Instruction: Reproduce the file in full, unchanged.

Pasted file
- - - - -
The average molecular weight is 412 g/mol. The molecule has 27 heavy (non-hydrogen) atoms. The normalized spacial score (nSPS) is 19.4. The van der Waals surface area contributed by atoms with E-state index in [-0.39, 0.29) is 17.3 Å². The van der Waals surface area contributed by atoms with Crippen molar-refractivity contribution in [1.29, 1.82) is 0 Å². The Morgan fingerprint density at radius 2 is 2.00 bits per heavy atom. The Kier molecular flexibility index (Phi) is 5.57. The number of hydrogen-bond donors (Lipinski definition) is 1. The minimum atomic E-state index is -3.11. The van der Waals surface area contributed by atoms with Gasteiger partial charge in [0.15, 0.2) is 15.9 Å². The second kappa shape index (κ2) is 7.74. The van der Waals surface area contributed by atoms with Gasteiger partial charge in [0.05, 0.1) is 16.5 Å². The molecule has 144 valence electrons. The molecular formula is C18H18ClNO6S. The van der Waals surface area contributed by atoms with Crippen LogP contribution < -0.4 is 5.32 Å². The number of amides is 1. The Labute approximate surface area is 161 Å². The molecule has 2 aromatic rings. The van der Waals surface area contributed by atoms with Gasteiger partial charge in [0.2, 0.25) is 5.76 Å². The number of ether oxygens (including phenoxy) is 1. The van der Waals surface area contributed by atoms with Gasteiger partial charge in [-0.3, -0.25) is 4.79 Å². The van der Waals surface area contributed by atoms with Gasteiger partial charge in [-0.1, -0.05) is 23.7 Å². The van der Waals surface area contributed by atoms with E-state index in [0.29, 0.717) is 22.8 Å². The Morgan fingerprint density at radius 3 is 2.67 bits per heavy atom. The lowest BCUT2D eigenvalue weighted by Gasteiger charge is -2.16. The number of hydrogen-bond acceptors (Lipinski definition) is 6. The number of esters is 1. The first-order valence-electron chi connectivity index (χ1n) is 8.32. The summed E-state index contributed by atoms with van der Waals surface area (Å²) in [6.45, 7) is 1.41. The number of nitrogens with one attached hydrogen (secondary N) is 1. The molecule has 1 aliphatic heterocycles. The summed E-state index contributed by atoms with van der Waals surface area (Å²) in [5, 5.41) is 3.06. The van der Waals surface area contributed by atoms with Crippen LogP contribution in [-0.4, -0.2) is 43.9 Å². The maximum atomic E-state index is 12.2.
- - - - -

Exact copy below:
The average molecular weight is 412 g/mol. The molecule has 27 heavy (non-hydrogen) atoms. The normalized spacial score (nSPS) is 19.4. The van der Waals surface area contributed by atoms with E-state index in [-0.39, 0.29) is 17.3 Å². The van der Waals surface area contributed by atoms with Crippen molar-refractivity contribution in [1.29, 1.82) is 0 Å². The Morgan fingerprint density at radius 2 is 2.00 bits per heavy atom. The Kier molecular flexibility index (Phi) is 5.57. The number of hydrogen-bond donors (Lipinski definition) is 1. The minimum atomic E-state index is -3.11. The van der Waals surface area contributed by atoms with Gasteiger partial charge in [0.15, 0.2) is 15.9 Å². The second kappa shape index (κ2) is 7.74. The van der Waals surface area contributed by atoms with Gasteiger partial charge in [0.05, 0.1) is 16.5 Å². The molecule has 144 valence electrons. The molecular formula is C18H18ClNO6S. The van der Waals surface area contributed by atoms with Crippen LogP contribution < -0.4 is 5.32 Å². The number of amides is 1. The Labute approximate surface area is 161 Å². The molecule has 2 aromatic rings. The van der Waals surface area contributed by atoms with Gasteiger partial charge in [0.2, 0.25) is 5.76 Å². The number of ether oxygens (including phenoxy) is 1. The van der Waals surface area contributed by atoms with Gasteiger partial charge in [-0.3, -0.25) is 4.79 Å². The van der Waals surface area contributed by atoms with Gasteiger partial charge in [-0.1, -0.05) is 23.7 Å². The van der Waals surface area contributed by atoms with E-state index in [0.29, 0.717) is 22.8 Å². The Morgan fingerprint density at radius 3 is 2.67 bits per heavy atom. The lowest BCUT2D eigenvalue weighted by Gasteiger charge is -2.16. The number of hydrogen-bond acceptors (Lipinski definition) is 6. The number of esters is 1. The first-order valence-electron chi connectivity index (χ1n) is 8.32. The summed E-state index contributed by atoms with van der Waals surface area (Å²) in [6.45, 7) is 1.41. The number of nitrogens with one attached hydrogen (secondary N) is 1. The molecule has 1 aliphatic heterocycles. The summed E-state index contributed by atoms with van der Waals surface area (Å²) in [5, 5.41) is 3.06. The van der Waals surface area contributed by atoms with Crippen LogP contribution in [-0.4, -0.2) is 43.9 Å². The maximum atomic E-state index is 12.2.